4. Judith
    May 2, 2015 at 5:57 am

    I hate FB - I find it frustrating, cluttered, unattractive and poorly designed. Nonetheless I persist because it is where I get notices of events and, as a political junkie, interesting articles from "friends". My main frustration with FB is that the search engine that does not include a location. So, for instance, if you are looking for John Smith in Oshkosh you can only enter John Smith and you can imagine the length of the list that comes up. Another bad design: you cannot share to more than one group, person and your timeline at the same time - you have to go back to the posting and start the share process over for each one. How is it that ,by now, FB has not designed a better (and more user friendly) website?

    Highly recommended: http://socialfixer.com/ enhances FB and allows you to adjust some of its annoyances. One feature allows you to disappear a posting, which really helps scrolling through your "wall". There's also a great Social Fixer FB page with VERY helpful people.

    • Briallyn Smith
      May 31, 2015 at 3:17 pm

      Thanks so much for the suggestion Judith - I'll have to check socialfixer out! And your frustrations with Facebook as a tool definitely make a lot of sense – you would think that the search feature would work more effectively! (I wonder if some of the complications come from people choosing not to share their location?)

  5. john gallagher
    April 24, 2015 at 7:59 am

    I have joined 60 + groups , I never read my news feed , the groups that are interesting to me keep me busy

    • Briallyn
      April 28, 2015 at 1:45 pm

      That's such a great way of using Facebook to communicate only with the people you are interested in hearing from and avoiding any frustrations lurking on your home newsfeed. Thanks for sharing! :)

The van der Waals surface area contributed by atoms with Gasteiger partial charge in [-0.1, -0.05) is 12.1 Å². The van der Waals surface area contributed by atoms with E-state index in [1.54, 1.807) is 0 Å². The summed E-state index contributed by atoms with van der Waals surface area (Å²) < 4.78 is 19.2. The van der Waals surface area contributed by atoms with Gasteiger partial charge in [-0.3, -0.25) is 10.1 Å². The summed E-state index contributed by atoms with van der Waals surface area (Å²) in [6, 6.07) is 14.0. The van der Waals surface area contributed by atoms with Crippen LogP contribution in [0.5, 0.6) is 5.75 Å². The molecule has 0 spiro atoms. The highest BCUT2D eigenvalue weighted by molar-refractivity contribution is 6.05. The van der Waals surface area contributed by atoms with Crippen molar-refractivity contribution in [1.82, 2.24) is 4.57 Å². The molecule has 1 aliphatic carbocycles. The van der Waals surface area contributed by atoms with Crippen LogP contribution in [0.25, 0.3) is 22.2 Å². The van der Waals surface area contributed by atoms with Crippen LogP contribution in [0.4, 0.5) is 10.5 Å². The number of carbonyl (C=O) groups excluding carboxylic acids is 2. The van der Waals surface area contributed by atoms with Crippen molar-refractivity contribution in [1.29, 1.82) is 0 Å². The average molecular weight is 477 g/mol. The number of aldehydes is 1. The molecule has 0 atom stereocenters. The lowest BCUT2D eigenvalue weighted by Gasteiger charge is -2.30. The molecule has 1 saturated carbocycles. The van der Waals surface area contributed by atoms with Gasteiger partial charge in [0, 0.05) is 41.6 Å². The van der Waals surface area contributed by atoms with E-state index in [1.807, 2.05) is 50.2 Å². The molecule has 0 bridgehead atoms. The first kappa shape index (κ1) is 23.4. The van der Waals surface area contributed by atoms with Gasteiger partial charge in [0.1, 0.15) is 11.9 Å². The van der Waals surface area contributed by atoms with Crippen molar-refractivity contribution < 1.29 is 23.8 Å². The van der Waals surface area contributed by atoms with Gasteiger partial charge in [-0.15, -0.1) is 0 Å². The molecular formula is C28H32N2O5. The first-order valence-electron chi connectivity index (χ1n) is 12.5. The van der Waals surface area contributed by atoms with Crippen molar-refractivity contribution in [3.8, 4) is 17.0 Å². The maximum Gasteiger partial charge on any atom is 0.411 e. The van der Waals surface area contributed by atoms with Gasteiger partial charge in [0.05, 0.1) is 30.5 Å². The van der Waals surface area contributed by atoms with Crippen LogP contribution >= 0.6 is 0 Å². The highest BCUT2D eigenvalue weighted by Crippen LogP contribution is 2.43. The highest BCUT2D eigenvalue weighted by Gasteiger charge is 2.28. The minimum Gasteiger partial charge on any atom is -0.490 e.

6. jimvandamme
    April 21, 2015 at 2:19 am

    I need an alternative to Facebook. All I want is to see what my family and friends are up to.

    • Briallyn
      April 21, 2015 at 12:49 pm

      I understand that feeling, Jim!! Part of what's so frustrating about Facebook is that it's the only social media site that has the kind of presence it does – very few people don't have a Facebook account.
      If you made a friend list that only includes your close friends and family, and then only checked that feed when you signed in it might help you to see only the kind of updates that you want to!

  7. dragonmouth
    April 17, 2015 at 3:47 pm

    "Frustrated with Facebook? 5 Tips to Reclaim Your Sanity "
    Tip #1: Quit using Facebook. Once you quit, all your frustrations will go away and all other tips will be superfluous.

    • Briallyn
      April 21, 2015 at 6:40 pm

      Ah, but where's the article in that? :)
      I think there's a lot of people out there (myself included!) who for various legitimate reasons can't walk away from Facebook completely – so we might as well make it as tolerable as possible!

  8. Donna
    April 16, 2015 at 12:08 pm

    Biggest Facebook peeve?.....I'd have to say that it has replaced actually talking to another person

    • Briallyn
      April 17, 2015 at 10:47 am

      Fair enough, Donna! It can be really difficult to find that balance between convenience and honest connections with friends.

  9. James Korn
    April 15, 2015 at 5:30 pm

    Anyone that still uses facebook knowing what that privacy stealing tracking monster does deserves to have their identity stolen.

    • kmacrox
      April 21, 2015 at 12:33 am

      Ah, yes. Just like anyone who uses a credit card deserves to have THEIR identity stolen.... NOT! Just because someone uses or does something, does not mean they deserve what happens to them. I bet you also think women who were raped deserved it for wearing "slutty" clothes.